I confess there is another reason I am so drawn to pincushion moss. It has a common name that actually describes what this moss looks like making identification simple. Leucobryum glaucum tells me nothing about what I am actually seeing. (Linneas’s classification system works for those who know Latin but because of my dyslexia I cannot use it).

In the woods I have a tendency to make up names for the mosses I meet, and then I have a picture in my mind to help me identify the moss by it’s correct Latin name if I am not familiar with the species. Curiously, Indigenous peoples always identified plants by characteristics that defined them often using a verb to describe a plant’s process. For example Robin Wall Kimmerer explains that in her Indigenous language the word for mushroom is ‘the force that brings the mushroom to life’. 

 There is a second reason I use made up names that’s a little more difficult to articulate. Because I feel as if I am a part of all nature I am keenly aware that I am in relationship with every plant I meet, so it’s important to me to be on a first name basis!  If mosses intrigue you on any level, the next time it rains don’t wait. Give yourself a treat and visit the nearest forest. The mosses that hug the ground will astonish you! And if you are anything like me you will see them as a window into deep time.

Reflections on Butterfly Tagging

Reflections on Butterfly tagging

MLT Land Trust Tagged Monarch

The Center for Biological Diversity states that 80 – 85 percent of monarchs have declined over the past twenty years. The IUCN estimates that the native populations of Monarch butterflies has shrunk by between 22 percent and 72 percent over the past decade, and the western population has declined by 99.9 percent between the 1989’s and 2021, putting these butterflies at the greatest risk of extinction. Yet the monarch has only been put on the endangered species list this year. Why such a discrepancy?

Meanwhile scientists (and now just about anyone including children) have been tagging monarchs for many years so that folks could find out more about migration.

Nowhere do I see mention about the possibly destructive relationship between tagging and monarch survival. The loss of milkweed, the continued destructive use of pesticides, weather changes etc are all attributed to the decline of this iconic butterfly.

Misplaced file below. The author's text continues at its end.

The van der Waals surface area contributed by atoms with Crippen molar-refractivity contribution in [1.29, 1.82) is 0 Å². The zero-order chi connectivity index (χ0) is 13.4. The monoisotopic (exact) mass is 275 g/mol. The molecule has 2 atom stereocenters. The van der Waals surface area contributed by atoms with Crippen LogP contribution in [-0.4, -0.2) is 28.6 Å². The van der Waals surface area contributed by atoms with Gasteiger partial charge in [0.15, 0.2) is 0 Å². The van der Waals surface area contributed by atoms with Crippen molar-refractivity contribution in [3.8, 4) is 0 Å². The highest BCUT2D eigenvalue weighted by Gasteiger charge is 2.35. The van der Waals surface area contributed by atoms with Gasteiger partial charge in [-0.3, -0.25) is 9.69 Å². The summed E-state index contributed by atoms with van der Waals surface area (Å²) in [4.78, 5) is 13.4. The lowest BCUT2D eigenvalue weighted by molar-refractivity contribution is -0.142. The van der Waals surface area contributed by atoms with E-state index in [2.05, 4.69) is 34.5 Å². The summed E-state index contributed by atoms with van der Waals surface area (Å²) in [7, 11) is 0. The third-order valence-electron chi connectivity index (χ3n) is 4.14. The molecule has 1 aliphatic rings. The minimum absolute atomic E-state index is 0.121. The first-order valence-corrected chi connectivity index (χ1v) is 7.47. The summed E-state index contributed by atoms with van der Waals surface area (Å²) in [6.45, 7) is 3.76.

One salient point is made by some scientists: While touching a butterfly’s wings may not kill it immediately, it could potentially speed up the fading of the colors on the butterfly’s wings, wiping out patterns that are used to protect the butterfly from predators.  Thus handling a butterfly could potentially result in a shorter life expectancy.

Do we really need studies to tell us that monarchs that are captured in nets and then tagged undergo trauma and stress that might interfere with the insect’s ability to make a perilous 2000 mile trip to the mountains of Mexico for the winter? Some studies are in and more are being done, but common sense tells me that stress weakens immune systems leaving the insect more vulnerable.

Just imagine for a moment that you are a butterfly. You are caught fluttering in fright in a net and then held firmly by the wings by a human who places a tag on your lower wing removing precious scales in the process (I have also read that in some cases the scales have been scraped away before attaching the tags). This tag is supposed to be close enough to the butterfly’s center of gravity so that it won’t upset the insect’s balance. But do we know this for fact? Any weight that is not at the butterfly’s center is going to create some imbalance. Again, common sense.

Yesterday I had a conversation with a couple of scientist friends of mine who confirmed my hypothesis – namely that tagging obviously creates an imbalance. 

 MonarchWatch, an organization based at the University of Kansas has tagged approximately two million monarchs over the past 30 years. Out of those two million 19,000 monarchs have been documented to have made a ‘successful’ flight to Mexico meaning that when the tagged monarch was found the monarch was DEAD and would not be returning north in the spring. Death means that the butterfly’s natural cycle was interrupted. We don’t know what happened to the others but new research is indicating that there is an increasing mortality occurring during monarch fall migration. Are we going to attribute those missing in action to the use of pesticides etc without including tagging as one of the reasons these monarchs haven’t been seen again?

Why are we tagging monarchs in the first place? Historically scientists and now citizen scientists are “trying to help the monarchs” and learn more by documenting migration of the species. Obviously the intent is laudable but no one mentions how the monarch might be actually be faring.

Is this practice helping the monarchs survive? Is it beneficial to these insects in any way, or is it occurring because humans routinely sacrifice animals to acquire new information for themselves? Science prides itself on being ‘value free’ meaning that emotion and feeling are not part of the process, so who is left to care about how a butterfly might feel? Or ultimately whether an individual lives or dies.

I leave it to the reader to answer this very important question. 

Please see: for an informed discussion on this topic.

Butterfly Transformation: Miracle of Becoming

When the extraordinary creature emerged from a split translucent capsule I could hardly believe my eyes. Although I have witnessed butterfly transformation many times over the course of my life none have moved me like this butterfly birth did.